From the archives: April 2005

Or, if you'd prefer, return to the most recent posts.

A pow-wow in Poets’ Corner

Wednesday, 13 April 2005 — 11:25am | Literature

This morning I acquired a print edition of the first issue of Blood Ink, a new U of A student literary journal captained by editor Elliot Kerr. It is noteworthy, to say the least, that someone took the time to produce something that was sorely lacking on this campus – an outlet for creative writing that will actually be read. One newspaper contest a year just didn’t cut the proverbial it, so here’s another penknife to finish the job.

The copy I have in my hand consists of a sturdy 28 pages, notwithstanding an unfortunate binding error that duplicated the table of contents. The layout is minimalist: reasonably narrow margins frame black-on-white text typeset in old reliable Garamond, with flexible typographical provisions made for the kind of poets who like dabbling in concrete.

As for the featured compositions themselves, some of them are rather good, though I can’t say I’ve ever had a discerning eye for poetry (with my ocular acuity for short fiction only marginally better). There is a complete online reproduction of the Spring 2005 issue on the Blood Ink website, currently located at Kerr’s student webspace. Go take a look.

The next issue is due out in the Fall, and submissions are still welcome; the guideline to live by is “anything cool, 3000 words or less.” What is not said on the website is that the publication is also in need of assistance from the business and distribution end of things. Right now it looks like a bit of a one-man affair, but an impressive one, and not the sort of one-man affair I want to see slink off into a corner and never deliver a promised second issue – not that it’s ever happened.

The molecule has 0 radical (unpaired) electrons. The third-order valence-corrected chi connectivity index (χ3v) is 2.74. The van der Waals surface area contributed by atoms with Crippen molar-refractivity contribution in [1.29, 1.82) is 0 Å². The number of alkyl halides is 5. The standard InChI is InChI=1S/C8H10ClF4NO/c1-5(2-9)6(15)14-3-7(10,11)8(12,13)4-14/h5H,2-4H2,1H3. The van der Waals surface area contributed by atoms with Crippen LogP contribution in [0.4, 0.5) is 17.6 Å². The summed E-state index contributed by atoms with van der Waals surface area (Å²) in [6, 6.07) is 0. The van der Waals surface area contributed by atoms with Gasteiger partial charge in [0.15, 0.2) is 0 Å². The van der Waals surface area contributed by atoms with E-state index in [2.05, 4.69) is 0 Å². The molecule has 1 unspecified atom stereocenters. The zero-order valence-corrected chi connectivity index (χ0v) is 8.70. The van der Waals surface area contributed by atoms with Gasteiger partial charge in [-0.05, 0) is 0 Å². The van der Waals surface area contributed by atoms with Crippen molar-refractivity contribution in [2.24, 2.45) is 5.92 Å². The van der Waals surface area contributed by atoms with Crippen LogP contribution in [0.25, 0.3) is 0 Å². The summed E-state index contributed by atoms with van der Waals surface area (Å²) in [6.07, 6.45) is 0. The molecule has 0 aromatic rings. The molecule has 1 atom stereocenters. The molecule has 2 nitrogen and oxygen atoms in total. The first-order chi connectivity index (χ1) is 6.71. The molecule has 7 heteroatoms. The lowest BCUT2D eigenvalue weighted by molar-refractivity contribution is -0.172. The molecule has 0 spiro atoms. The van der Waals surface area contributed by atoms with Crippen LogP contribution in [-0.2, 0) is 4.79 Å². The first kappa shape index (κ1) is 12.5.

Annotations (0)

Fixing The Gateway

Sunday, 10 April 2005 — 9:33pm | Journalism

As one may assert from the title of this post, the big ticket tonight has to do with newspaper reform. However, I am loath to succumb to the impatience of modern audiences and would like to allow a completely unrelated issue to take the stage before I proceed to introduce the headliner.

So scroll ahead if you must, but in keeping with the interdisciplinary (some might flatteringly say omnidisciplinary) coverage of this modest publication, I am going to “geek out” about the latest Viewtiful Joe games on the horizon, if one would pardon the crude but accurate vernacular.

As I have often remarked, Capcom’s Viewtiful Joe is probably my favourite new property from any video game developer in the past five years, even after only two not-dissimilar single-player beat-em-ups. The DS game, Scratch! Viewtiful Joe is not particularly cause for controversy – aside from a surprising preservation of artistic fidelity given that the DS is a substantially lower-end system than the Cube, all it is known to offer is a new touchscreen-activated power, VFX Split.